Broadly speaking, a shared network aggregates the resources of various individual devices to extend connectivity, enabling devices with typically limited connectivity to thrive in a communal ecosystem. Amazon's Sidewalk creates a shared network by borrowing a sliver of your internet bandwidth, capping at 500MB per month, to keep low-bandwidth devices like Echo speakers, Ring security cameras, Tile trackers, and various other smart devices connected even when they stray away from their home Wi-Fi routers. The gist of why it might work? Because, from a marketing perspective, the option of “sharing is caring” is not cause for concern for many a user.

However, from a privacy perspective, the concerns are equally legitimate. Amazon assures users that devices connected via Sidewalk cannot access personal data. Yet, a survey by Pew Research Center indicates that 79% of Americans are concerned about how companies use the data collected about them4. With Sidewalk, Amazon is not just a collector but a quasi-guardian of user data.

To add to this perspective: as Paul Rosenzweig, a cybersecurity expert at the R Street Institute, astutely observes, "Encryption is only as strong as its weakest link2." So, while Amazon might have fortified its part of the equation, what happens when a user's device becomes compromised? Suddenly, the shared network's security becomes a maze of uncertainty. Moreover, a survey conducted by the Ponemon Institute reveals that 51% of respondents believe that encryption backdoors invariably lead to breaches3, thus casting doubt on Amazon’s assertion of a completely secure system.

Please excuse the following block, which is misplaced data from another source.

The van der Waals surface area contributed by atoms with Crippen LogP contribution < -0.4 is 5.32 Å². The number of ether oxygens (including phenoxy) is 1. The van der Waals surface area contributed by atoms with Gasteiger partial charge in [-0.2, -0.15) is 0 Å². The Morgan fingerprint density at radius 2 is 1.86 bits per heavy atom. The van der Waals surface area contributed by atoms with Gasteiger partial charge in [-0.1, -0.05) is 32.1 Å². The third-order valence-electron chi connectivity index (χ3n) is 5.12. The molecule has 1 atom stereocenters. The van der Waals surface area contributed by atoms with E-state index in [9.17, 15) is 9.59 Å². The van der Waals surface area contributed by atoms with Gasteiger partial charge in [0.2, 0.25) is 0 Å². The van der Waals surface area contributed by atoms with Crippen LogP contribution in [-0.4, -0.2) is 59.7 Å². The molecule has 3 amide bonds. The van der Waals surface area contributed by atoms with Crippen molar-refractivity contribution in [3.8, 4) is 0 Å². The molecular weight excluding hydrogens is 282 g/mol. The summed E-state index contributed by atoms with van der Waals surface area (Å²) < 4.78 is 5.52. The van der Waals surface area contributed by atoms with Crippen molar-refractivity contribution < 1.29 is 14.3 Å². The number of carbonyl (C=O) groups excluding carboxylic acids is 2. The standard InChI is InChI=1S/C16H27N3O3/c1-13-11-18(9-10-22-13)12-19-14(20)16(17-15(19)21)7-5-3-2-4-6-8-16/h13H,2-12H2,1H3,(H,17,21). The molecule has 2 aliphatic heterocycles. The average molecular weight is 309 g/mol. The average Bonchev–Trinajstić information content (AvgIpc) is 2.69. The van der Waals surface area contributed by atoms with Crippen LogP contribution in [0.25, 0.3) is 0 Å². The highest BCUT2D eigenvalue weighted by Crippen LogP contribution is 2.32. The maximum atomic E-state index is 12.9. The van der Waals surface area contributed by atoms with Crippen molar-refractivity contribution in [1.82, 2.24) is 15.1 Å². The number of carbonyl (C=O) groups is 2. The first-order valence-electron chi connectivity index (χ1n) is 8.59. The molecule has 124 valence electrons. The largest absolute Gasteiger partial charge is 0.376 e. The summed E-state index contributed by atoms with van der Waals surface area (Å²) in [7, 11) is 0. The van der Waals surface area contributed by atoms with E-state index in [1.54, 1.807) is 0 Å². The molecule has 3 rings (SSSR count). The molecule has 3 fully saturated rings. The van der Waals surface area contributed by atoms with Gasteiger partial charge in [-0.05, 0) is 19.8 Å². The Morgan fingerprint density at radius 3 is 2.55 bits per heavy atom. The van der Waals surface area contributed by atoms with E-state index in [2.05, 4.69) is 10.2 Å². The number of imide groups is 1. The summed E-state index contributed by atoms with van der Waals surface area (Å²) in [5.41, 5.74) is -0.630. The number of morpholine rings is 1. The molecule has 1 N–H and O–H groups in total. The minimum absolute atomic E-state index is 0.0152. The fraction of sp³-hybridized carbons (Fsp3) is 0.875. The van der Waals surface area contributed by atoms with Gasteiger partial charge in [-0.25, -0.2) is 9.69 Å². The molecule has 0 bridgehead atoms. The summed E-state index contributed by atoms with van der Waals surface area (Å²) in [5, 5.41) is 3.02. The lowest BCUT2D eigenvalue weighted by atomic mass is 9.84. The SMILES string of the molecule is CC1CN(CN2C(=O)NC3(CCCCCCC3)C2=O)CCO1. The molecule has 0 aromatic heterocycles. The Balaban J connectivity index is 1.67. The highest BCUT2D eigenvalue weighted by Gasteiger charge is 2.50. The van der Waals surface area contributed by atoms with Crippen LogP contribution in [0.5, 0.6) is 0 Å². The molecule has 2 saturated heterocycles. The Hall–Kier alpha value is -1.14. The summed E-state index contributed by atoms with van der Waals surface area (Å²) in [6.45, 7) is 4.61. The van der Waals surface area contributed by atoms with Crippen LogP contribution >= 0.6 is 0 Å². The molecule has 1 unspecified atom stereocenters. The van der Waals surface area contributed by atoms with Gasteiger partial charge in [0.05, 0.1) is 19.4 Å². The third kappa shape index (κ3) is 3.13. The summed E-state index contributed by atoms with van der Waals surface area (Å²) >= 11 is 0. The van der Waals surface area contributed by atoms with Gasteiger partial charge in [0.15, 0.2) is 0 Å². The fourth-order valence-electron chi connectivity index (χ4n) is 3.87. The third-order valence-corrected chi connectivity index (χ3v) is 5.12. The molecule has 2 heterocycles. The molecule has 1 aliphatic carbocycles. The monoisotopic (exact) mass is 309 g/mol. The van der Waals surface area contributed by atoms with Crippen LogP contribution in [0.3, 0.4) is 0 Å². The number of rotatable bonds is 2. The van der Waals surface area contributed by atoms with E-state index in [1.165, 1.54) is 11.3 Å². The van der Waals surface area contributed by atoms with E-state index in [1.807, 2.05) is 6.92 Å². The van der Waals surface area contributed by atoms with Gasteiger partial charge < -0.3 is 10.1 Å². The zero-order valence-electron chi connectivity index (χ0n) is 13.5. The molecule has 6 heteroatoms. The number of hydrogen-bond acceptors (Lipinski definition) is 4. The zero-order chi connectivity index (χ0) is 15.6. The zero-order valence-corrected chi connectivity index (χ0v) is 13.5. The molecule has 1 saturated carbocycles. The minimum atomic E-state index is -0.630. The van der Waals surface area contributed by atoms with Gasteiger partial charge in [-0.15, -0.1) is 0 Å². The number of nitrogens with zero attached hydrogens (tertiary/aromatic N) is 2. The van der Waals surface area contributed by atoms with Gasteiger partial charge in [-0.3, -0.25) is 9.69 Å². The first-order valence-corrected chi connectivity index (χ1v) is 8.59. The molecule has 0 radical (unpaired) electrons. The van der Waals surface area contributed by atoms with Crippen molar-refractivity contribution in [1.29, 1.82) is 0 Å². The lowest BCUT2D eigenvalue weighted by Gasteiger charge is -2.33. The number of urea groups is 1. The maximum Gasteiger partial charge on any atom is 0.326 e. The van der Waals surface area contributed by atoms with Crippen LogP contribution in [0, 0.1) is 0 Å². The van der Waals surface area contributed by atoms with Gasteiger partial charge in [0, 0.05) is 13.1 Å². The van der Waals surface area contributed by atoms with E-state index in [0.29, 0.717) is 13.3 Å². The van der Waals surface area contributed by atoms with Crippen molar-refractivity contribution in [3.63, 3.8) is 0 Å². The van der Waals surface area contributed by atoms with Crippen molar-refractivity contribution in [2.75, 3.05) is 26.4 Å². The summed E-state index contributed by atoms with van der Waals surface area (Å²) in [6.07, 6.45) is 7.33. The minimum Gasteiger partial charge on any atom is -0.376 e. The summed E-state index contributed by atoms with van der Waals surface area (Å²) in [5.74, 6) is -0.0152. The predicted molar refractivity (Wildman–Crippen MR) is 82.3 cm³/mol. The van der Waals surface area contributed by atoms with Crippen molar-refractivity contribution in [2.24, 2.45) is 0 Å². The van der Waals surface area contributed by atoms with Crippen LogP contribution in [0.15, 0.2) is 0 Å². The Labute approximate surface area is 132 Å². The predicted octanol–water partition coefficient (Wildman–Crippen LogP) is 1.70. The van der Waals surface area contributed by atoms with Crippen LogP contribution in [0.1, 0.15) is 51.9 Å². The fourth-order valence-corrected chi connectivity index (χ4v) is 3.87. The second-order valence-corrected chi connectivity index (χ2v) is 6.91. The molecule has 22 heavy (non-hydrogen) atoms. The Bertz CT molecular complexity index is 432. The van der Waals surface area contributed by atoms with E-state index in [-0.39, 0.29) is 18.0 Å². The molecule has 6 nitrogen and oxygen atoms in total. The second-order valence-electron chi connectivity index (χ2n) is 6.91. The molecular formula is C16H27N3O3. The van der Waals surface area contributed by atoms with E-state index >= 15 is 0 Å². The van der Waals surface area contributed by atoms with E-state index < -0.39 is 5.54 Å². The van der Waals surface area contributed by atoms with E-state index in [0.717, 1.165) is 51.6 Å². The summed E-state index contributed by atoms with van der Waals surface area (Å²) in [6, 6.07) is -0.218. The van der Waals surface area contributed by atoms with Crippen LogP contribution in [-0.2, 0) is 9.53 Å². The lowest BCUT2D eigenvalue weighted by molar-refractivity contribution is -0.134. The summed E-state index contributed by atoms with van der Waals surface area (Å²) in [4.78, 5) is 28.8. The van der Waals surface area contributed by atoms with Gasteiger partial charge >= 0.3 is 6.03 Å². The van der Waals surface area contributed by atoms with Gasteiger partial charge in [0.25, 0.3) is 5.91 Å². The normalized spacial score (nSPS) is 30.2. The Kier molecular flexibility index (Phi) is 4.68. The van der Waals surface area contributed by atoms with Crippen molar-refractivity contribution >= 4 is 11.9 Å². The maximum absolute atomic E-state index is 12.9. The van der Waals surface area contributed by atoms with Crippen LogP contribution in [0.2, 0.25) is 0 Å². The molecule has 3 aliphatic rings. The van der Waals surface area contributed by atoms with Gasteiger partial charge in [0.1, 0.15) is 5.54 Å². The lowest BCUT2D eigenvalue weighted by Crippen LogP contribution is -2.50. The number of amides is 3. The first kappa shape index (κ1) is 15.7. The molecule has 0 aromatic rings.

Amazon's Sidewalk doesn't exist in isolation. It's a piece of a much larger ecosystem of Amazon devices and services, interwoven in a strategy of interconnectedness–perhaps, interdependency? From Alexa to Ring doorbells and beyond, the shared network offered by Sidewalk ensures that these devices function with increased reliability, making them more attractive to consumers and helping Amazon maintain a competitive edge. Today, from an outsider’s view, we don’t really know how the different data disseminates and communicates (or spreads) between platforms, services and purchases (forms, contact and payment information, and more.)

We are the gatekeepers of our digital lives, and the onus is on us to understand, question, and critique the technologies presented to us. In the end, we must decide if we're willing to trade these fundamental rights for the sake of convenience. Because as the saying goes, the road to hell is often paved with good intentions.


Amazon Sidewalk Whitepaper ↩

Rosenzweig, P. (2019). Cybersecurity: Shared Risks, Shared Responsibilities. Carolina Academic Press. ↩

Ponemon Institute. (2017). The impact of encryption backdoors on privacy and security. [Online] Available at: ↩

Auxier, B., Rainie, L., Anderson, M., Perrin, A., Kumar, M., & Turner, E. (2019). Americans and Privacy: Concerned, Confused and Feeling Lack of Control Over Their Personal Information. Pew Research Center: Internet, Science & Tech. ↩

Amazon Sidewalk rollout shows the future of 'forced opt-in', taking lessons from Xfinity Wifi ↩